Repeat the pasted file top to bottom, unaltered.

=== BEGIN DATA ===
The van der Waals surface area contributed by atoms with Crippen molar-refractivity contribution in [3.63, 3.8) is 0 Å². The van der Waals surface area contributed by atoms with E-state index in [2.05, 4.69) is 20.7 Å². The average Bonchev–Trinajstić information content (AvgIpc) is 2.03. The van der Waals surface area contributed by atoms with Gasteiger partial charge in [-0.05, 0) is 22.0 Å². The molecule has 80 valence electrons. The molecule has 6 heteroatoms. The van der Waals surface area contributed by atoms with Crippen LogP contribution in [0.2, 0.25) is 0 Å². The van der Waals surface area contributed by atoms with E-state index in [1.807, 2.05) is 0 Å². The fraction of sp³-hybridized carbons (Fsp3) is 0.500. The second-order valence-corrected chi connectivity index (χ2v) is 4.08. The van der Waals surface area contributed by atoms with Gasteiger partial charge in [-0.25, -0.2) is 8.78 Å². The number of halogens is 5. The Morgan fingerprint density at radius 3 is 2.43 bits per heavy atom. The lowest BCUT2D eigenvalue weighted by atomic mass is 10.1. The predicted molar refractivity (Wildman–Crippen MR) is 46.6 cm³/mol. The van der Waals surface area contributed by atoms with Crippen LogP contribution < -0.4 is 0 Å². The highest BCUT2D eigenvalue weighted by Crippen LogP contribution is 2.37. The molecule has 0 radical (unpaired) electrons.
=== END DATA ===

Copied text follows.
The van der Waals surface area contributed by atoms with Crippen molar-refractivity contribution in [3.63, 3.8) is 0 Å². The van der Waals surface area contributed by atoms with E-state index in [2.05, 4.69) is 20.7 Å². The average Bonchev–Trinajstić information content (AvgIpc) is 2.03. The van der Waals surface area contributed by atoms with Gasteiger partial charge in [-0.05, 0) is 22.0 Å². The molecule has 80 valence electrons. The molecule has 6 heteroatoms. The van der Waals surface area contributed by atoms with Crippen LogP contribution in [0.2, 0.25) is 0 Å². The van der Waals surface area contributed by atoms with E-state index in [1.807, 2.05) is 0 Å². The fraction of sp³-hybridized carbons (Fsp3) is 0.500. The second-order valence-corrected chi connectivity index (χ2v) is 4.08. The van der Waals surface area contributed by atoms with Gasteiger partial charge in [-0.25, -0.2) is 8.78 Å². The number of halogens is 5. The Morgan fingerprint density at radius 3 is 2.43 bits per heavy atom. The lowest BCUT2D eigenvalue weighted by atomic mass is 10.1. The predicted molar refractivity (Wildman–Crippen MR) is 46.6 cm³/mol. The van der Waals surface area contributed by atoms with Crippen LogP contribution < -0.4 is 0 Å². The highest BCUT2D eigenvalue weighted by Crippen LogP contribution is 2.37. The molecule has 0 radical (unpaired) electrons.